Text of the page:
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The Widower's Guide to a New Life by Joanna…
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The Widower's Guide to a New Life

by Joanna Romer

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Showing 5 of 5
This review was written for LibraryThing Early Reviewers.
This book is short, and alternates between interviews/vignettes of widowers and the author's own advice. She'd previously written a similar book for widows, and I can see how this wouldn't be a stretch, though perhaps it would've been different coming from a male point-of-view. I asked to review this because my father was recently widowed, and it wasn't something I felt I could give to him. It was either too condescending or too general in most parts, or too individualized in others. And I'm not sure whether it was bad editing, but one of the first situations sounds like a man got through grief by hooking up with his step-daughter??
  wademlee | Jun 3, 2015 |
This review was written for LibraryThing Early Reviewers.
How do you beghind a life again? That is the question that "The Widower's Guide to a New Life" answers. Here are step by step ideas on what and how to go on living. While this is specifically for men who have lost a wife to death, this book would help anyone dealing with death or the loss of relationship.
  FCClibraryoshkosh | Sep 30, 2014 |
This review was written for LibraryThing Early Reviewers.
I don' need this information at the present time (and wish I never would), but the information presented in this book appears to be quite useful and covers a variety of situations. She uses first hand accounts from several widowers and covers subjects that are sure to come up... learning to grieve, loneliness, socializing, dating, falling in love again, etc. ( )
  winger94se | Sep 26, 2014 |
This review was written for LibraryThing Early Reviewers.
A short book and quick read; 40 chapters in 150 pages - it reads like a series of blogposts on grief recovery. The book itself seemed a little too self-evident to me, but then I'm not a widower in the midst of a grieving experience so perhaps I'm judging it harshly when it really could be a very valuable tool for someone in that position. The one thing that I did find condescending and really annoying was author Romer's occasional references to the reader as "dear widower". The book is arranged around four parts: grieving, consoling yourself, starting over, and your new life but the chapters within each of the parts seemed randomly placed. Perhaps the best part of the book are the portions where actual widowers share their experiences with various aspects of their journeys. If you are a widower it can't hurt to read the book - perhaps it will offer you some new insights to your experience. ( )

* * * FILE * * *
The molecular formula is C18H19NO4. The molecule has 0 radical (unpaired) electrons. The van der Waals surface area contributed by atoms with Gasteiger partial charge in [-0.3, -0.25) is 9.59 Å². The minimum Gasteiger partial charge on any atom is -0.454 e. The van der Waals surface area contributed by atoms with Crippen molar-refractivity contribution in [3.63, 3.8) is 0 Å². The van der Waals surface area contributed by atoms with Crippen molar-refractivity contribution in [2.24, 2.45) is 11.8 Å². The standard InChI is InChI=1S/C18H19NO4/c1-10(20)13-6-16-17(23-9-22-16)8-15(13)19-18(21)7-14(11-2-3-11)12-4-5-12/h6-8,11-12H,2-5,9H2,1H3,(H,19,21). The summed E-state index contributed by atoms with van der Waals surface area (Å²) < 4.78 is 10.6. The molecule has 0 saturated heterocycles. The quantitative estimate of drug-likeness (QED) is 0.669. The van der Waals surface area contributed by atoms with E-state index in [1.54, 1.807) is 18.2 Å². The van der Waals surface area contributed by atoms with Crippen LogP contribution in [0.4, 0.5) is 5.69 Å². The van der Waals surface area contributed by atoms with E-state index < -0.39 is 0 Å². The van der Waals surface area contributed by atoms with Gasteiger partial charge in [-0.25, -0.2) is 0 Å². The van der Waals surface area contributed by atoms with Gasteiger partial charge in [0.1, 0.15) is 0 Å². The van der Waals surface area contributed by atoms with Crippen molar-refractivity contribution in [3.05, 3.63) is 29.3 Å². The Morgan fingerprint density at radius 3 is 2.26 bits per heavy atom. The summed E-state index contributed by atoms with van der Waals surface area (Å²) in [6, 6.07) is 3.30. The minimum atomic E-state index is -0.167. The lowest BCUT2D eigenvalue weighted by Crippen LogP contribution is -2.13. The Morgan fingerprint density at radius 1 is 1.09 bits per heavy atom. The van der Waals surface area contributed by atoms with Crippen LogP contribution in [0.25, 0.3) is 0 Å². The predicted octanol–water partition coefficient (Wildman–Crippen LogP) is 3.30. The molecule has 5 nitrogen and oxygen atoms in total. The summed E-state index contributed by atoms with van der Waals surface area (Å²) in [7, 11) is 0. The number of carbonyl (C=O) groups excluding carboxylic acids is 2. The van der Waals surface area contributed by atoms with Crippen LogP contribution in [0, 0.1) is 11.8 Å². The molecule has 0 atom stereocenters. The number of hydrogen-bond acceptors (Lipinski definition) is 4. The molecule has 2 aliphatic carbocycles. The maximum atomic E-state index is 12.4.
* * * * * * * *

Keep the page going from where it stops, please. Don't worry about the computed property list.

SherylHendrix | Sep 15, 2014 |
This review was written for LibraryThing Early Reviewers.
This is a book I would give as a gift to any man who has lost his spouse. It's quick-reading, but filled with lots of good advice about ways to work through the grieving process and many ways to overcome the loneliness and disconnection that naturally comes with such a great life-changing experience. Everything from visiting familiar places, taking up hobbies, travel, prayer and eventually possibly dating and remarriage are recommended as ways to cope. Recounting the experiences and feelings of men the author has interviewed also makes the advice practical and hopeful.
  HouseofPrayer | Sep 8, 2014 |
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"Shares the personal stories of 10 bereaved men as they cope with the trauma of losing their spouse. Whether your loss is recent or you've been without your wife for several years, this book will help you handle some of the most common challenges facing widowers, including: how to console yourself through friends, work and prayer; how to start over in terms of new activities, dating and a social life; and how to know when and if another love relationship is right for you"--Page [4] of cover.… (more)

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